“The Necessity of Sculpture”
Criterion Books, $18.99
In his preface to “The Necessity of Sculpture,” Eric Gibson, the Arts in Review editor for The Wall Street Journal, mentions that “compared to painting, there are so few introductions to the subject” of sculpture that he sets out in this rich little book to answer that necessity. But it should be a big book, filled with illustrations of each of his subjects, from Mesopotamian cylinder seals (3500 to 500 B.C.E.) to Jeff Koons. Perhaps such an edition is in its future.
As this is a collection of 36 essays, each only a few pages long, I will not attempt a conventional review except to say that all are learned, interesting, sensitively written, and mercifully free of artspeak.
Fortunately for me, I have seen almost all whereof he speaks, so following his pages is like a stroll through past pleasures. I remember as a child in Paris being awed by the “Winged Victory of Samothrace” atop a staircase in the Louvre. I have seen Kamakura figures in Japan, Bernini in Rome, Henry Moore in London, Michelangelo in Florence, and myriad wonders at our own New York City museums.
Mr. Gibson often notices the relationship between figures and drapery as interpreted by different artists in different times and places. It is a feature of some sculpture that has also moved me especially. My favorite draped figures (which are not mentioned but surely known to the author) are the Venus Genetrix at the Met and the (probably) Greek giovinetto in tunica, which you can see only on the island of Mozia after taking a ferry from Trapani in western Sicily.
After my first crush on the “Victory” in the Louvre, my love affair with sculpture started in the early 1960s, when I was taken to visit Joseph Hirshhorn’s house in Round Hill, Greenwich, Conn., by the then-chairman of the Whitney Museum of American Art, David Solinger. On a high, square base to the right of the front door sat an almost life-size Giacomo Manzu bishop. In the terraced garden behind the house was another Manzu, a girl sitting on a chair. Staring straight ahead into the Connecticut landscape, she made me think that Degas’s little dancer (who gets a whole chapter to herself in Mr. Gibson’s anthology) had plopped down to take a rest.
Indoors, on French marble-top commodes, there were a number of Cycladic sandstone figures, aesthetic relatives of Modigliani, and small Henry Moore studies for monumental-scale works. All this was soon to go to the Guggenheim and then to its own museum in Washington, D.C.
Mr. Gibson marks the turn to modernism with an essay on Auguste Rodin, whom he credits with giving his “idea of the figure as an idiom open to limitless reimagining” to the 20th century. Two-thirds of the book looks forward into modernism. There are the familiar names (to me, at least): Brancusi, Picasso, Giacometti, Henry Moore, Richard Serra. Familiarity with their work makes the text meaningful.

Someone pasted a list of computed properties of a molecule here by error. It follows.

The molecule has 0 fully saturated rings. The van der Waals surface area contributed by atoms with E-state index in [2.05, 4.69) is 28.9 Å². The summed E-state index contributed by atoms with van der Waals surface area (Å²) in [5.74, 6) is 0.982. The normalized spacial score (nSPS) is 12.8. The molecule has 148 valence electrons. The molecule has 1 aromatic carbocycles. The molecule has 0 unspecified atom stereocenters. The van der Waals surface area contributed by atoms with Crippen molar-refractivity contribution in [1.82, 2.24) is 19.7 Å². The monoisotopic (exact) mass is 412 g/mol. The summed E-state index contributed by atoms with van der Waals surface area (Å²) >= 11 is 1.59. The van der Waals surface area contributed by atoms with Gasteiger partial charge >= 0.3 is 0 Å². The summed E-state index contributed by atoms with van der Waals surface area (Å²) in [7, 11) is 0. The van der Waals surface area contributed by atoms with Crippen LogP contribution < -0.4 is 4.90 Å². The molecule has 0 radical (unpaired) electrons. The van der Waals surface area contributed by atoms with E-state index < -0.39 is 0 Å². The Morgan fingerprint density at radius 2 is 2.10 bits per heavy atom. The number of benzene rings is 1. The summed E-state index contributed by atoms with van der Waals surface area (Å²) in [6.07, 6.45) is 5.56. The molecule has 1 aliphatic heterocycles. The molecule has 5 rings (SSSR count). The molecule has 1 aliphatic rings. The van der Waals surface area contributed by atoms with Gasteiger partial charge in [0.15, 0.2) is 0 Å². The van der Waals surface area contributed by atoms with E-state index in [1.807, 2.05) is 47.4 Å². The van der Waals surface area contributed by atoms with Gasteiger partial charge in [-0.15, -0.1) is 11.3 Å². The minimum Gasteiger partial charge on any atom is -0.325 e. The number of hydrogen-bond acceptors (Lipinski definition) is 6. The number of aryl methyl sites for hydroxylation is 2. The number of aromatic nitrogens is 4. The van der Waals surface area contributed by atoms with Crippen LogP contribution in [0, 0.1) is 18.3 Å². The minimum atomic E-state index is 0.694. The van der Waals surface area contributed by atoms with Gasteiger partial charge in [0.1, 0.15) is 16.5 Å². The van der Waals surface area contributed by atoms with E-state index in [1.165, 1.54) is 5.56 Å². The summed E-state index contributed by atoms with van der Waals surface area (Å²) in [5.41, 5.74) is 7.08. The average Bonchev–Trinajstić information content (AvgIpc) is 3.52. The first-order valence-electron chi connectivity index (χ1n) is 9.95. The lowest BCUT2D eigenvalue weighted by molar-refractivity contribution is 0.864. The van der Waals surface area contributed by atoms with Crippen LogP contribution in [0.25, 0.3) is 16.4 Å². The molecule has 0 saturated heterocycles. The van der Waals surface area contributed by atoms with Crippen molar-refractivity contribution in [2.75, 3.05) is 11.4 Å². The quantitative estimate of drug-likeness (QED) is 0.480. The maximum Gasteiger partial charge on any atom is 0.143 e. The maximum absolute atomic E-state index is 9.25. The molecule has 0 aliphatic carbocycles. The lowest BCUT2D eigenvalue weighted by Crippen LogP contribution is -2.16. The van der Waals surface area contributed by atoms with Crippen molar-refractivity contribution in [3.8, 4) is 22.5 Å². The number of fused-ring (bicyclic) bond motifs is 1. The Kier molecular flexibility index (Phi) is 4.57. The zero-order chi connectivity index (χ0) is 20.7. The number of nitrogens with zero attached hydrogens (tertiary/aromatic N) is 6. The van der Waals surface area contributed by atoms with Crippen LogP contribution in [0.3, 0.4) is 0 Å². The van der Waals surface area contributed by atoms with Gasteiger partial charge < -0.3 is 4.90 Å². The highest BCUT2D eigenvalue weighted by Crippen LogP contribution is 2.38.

Then there are others less familiar (to me, at least): Anne Truitt, H.C. Westermann, Mark di Suvero, William Tucker, Martin Puryear, Jack Whitten, Rachel Whiteread. To follow Mr. Gibson’s observations, I had to turn to the internet, where I gratefully discovered wonderful art.
Here is where it becomes clear that this is a book for connoisseurs, but could be a book for amateurs if it were better illustrated. All the more so because, as Mr. Gibson says, there are so few introductions to the subject of sculpture, and fewer still that contextualize modernity in tradition.
For the reader to whom some of these names just mentioned are also unfamiliar, I suggest following my example and looking them up online. You will see what the author means when he says that Anne Truitt’s “sculpture is quintessential high modernism,” that her “sculptures are no more than five or six feet tall . . . stand like sentinels . . . vertical, rectangular volumes . . . and painted.”
I was especially taken by images of Martin Puryear and Jack Whitten’s work: two African-American artists who are “wholly original voices in contemporary sculpture.”
The book ends with a surprise. A final essay is titled “Jeff Koons: Avatar of a New Order.” It comments on the retrospective staged by the Whitney as a goodbye to its uptown location in 2014. Mr. Koons is the shiny-metal-giant-balloon-dog maker we all know, and we all know because, as Mr. Gibson points out, Mr. Koons is a master of modern marketing, and it is almost impossible for anyone to have escaped seeing images of his work, if not the real thing. Here is some of what he has to say about Mr. Koons:
“Distasteful as it may be to bestow such an accolade on someone who traffics so brazenly in the shallow, the banal, the meretricious, and the cheap, he really is the most important artist of our time. Koons is the avatar of a new kind of art and a new kind of art world, both of which he helped to create.”
Mr. Gibson slips in an amusing double negative when he says, “Next to a Koons, your average marble by the Neoclassical sculptor Antonio Canova (1757-1822) is a roiling cauldron of passion.” Obviously, Canova — he of the portrait of Napoleon atop the naked body of a Roman god — did not make the grade for this survey of world-class sculpture.
Here’s hoping “The Necessity of Sculpture” will soon appear in a fully realized and generously illustrated edition.
Ana Daniel completed doctoral studies at New York University and taught modern European history at Southampton College. She lives in Bridgehampton.
Eric Gibson lives in East Hampton.